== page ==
Opponents of Hugo Chavez, the Venezuelan President, will deliver millions of signatures to the country's electoral authorities today, calling for a referendum to cut short the former army officer's rule.
The right to terminate the mandate of elected officials was an innovation introduced by Mr Chavez and his supporters when they rewrote the constitution in 1999. It comes into effect at the halfway point of any term of office, which in Mr Chavez's case was reached yesterday.
"Chavez cheated the country," said Felipe Mujica, the president of the Movement to Socialism, who is a former ally of the president. "He offered a programme of political, social and economic reforms which he failed to deliver, and instead he's taking us down an authoritarian and autocratic road."
After staging a failed coup in 1992, Mr Chavez was elected president in 1998, and again in 2000 under the new constitution. He promised a new deal for the poor majority, the principal victims of a corrupt and unresponsive two-party system which had led the country into two decades of economic and social decline.
But although Mr Chavez once enjoyed the support of more than 80 per cent of the electorate, polls now show the approval of little more than 30 per cent. The economy declined last year by almost 9 per cent, and this year is expected to end with an unprecedented 15-20 per cent collapse.
The underlying reason is the decline in business confidence caused by almost two years of political crisis, including the installation last April of a short-lived, de facto government. After 19 people died during a mass demonstration, Mr Chavez was briefly ousted by the armed forces, who restored him to power two days later.
In December, the opposition tried to paralyse the country through a combined business and labour stoppage that lasted two months and brought the country's vital state-owned oil industry to a virtual halt. The government sacked more than 18,000 oil company employees and regained control of the industry.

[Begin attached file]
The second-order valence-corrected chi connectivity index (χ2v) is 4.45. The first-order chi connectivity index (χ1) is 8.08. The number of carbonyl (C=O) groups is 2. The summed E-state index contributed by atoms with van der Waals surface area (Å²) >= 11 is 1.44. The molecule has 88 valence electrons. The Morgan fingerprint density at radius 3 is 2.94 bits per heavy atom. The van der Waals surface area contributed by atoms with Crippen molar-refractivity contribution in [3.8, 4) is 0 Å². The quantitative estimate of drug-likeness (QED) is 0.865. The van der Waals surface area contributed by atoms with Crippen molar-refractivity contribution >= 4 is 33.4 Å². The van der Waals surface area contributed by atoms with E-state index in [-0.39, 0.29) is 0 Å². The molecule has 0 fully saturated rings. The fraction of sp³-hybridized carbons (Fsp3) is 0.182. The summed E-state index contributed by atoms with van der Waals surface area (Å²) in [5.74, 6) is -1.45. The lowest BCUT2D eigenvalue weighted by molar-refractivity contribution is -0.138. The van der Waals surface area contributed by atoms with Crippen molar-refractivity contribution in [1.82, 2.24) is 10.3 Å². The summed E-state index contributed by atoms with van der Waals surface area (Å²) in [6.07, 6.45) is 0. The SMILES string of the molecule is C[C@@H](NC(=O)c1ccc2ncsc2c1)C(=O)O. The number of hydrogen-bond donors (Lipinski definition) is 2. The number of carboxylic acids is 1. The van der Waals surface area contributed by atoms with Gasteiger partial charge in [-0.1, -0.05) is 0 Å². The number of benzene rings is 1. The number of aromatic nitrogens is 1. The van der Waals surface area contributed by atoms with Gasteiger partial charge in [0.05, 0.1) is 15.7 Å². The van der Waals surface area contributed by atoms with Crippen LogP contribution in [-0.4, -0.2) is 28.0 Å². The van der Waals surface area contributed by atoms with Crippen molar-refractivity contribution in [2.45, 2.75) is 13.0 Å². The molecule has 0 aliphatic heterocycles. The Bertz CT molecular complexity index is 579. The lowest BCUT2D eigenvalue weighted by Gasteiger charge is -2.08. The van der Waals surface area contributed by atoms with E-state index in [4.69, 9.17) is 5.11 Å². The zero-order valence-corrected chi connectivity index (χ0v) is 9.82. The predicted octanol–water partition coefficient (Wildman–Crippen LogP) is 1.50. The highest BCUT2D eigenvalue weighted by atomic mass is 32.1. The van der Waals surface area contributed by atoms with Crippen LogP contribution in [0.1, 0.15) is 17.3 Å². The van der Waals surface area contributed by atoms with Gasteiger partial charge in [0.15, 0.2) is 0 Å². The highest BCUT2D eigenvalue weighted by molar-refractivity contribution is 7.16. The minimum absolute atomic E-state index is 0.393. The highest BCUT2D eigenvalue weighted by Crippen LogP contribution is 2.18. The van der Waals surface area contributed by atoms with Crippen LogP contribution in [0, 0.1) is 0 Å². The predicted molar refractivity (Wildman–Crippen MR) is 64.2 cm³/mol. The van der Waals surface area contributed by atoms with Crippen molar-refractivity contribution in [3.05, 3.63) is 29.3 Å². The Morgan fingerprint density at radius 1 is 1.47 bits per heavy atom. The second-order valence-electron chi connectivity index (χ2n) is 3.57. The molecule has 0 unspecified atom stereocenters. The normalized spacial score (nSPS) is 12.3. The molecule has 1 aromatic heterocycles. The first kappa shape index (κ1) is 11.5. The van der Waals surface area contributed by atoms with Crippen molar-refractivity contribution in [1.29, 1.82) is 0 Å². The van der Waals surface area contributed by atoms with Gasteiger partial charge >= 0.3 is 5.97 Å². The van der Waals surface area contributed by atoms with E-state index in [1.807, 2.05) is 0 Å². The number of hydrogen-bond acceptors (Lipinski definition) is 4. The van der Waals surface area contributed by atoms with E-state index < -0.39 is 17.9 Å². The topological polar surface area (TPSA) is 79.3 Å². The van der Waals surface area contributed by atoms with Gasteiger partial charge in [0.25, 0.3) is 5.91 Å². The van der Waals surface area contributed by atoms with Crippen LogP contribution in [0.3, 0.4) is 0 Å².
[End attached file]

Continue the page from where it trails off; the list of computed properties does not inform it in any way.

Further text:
In May, after months of talks chaired by Cesar Gaviria, the secretary-general of the Organisation of American States , government and opposition agreed to seek a solution within the framework of the 1999 constitution, but the level of political polarisation has remained high.
"The opposition is once again on the slippery slope," said Nicolas Maduro, a congressman and a leading member of Mr Chavez's Fifth Republic Movement. "They're not telling their people the truth." Government supporters argue that the opposition leadership is not interested in a referendum, since it has its sights set on elections for mayors and state governors next year. They also claim that it does not really have - and cannot obtain - the 2.4 million or so signatures (a fifth of the electorate) required to trigger the process.
They blame the opposition for the deadlock in the National Assembly or parliament which has held up the appointment of a new electoral authority, without which no elections can be held.
The intervention of the supreme court, whose constitutional branch has said it will appoint the authority itself by next Monday if there is no solution, has angered the government benches. "No [auth- ority] named by the court will have the confidence of the people," Mr Maduro said, vowing to use "all means at our disposal" to prevent this happening. In theory, even the current, lame-duck authority can verify the signatures within a month, and the new electoral authorities can take over the process, leading to a referendum by November. Few observers expect smooth sailing, but Mr Mujica is optimistic.
"I don't believe a clique that leads a minority sector of the population can impose an undemocratic solution," he said. "An overwhelming majority wants to see a referendum take place."Reuse content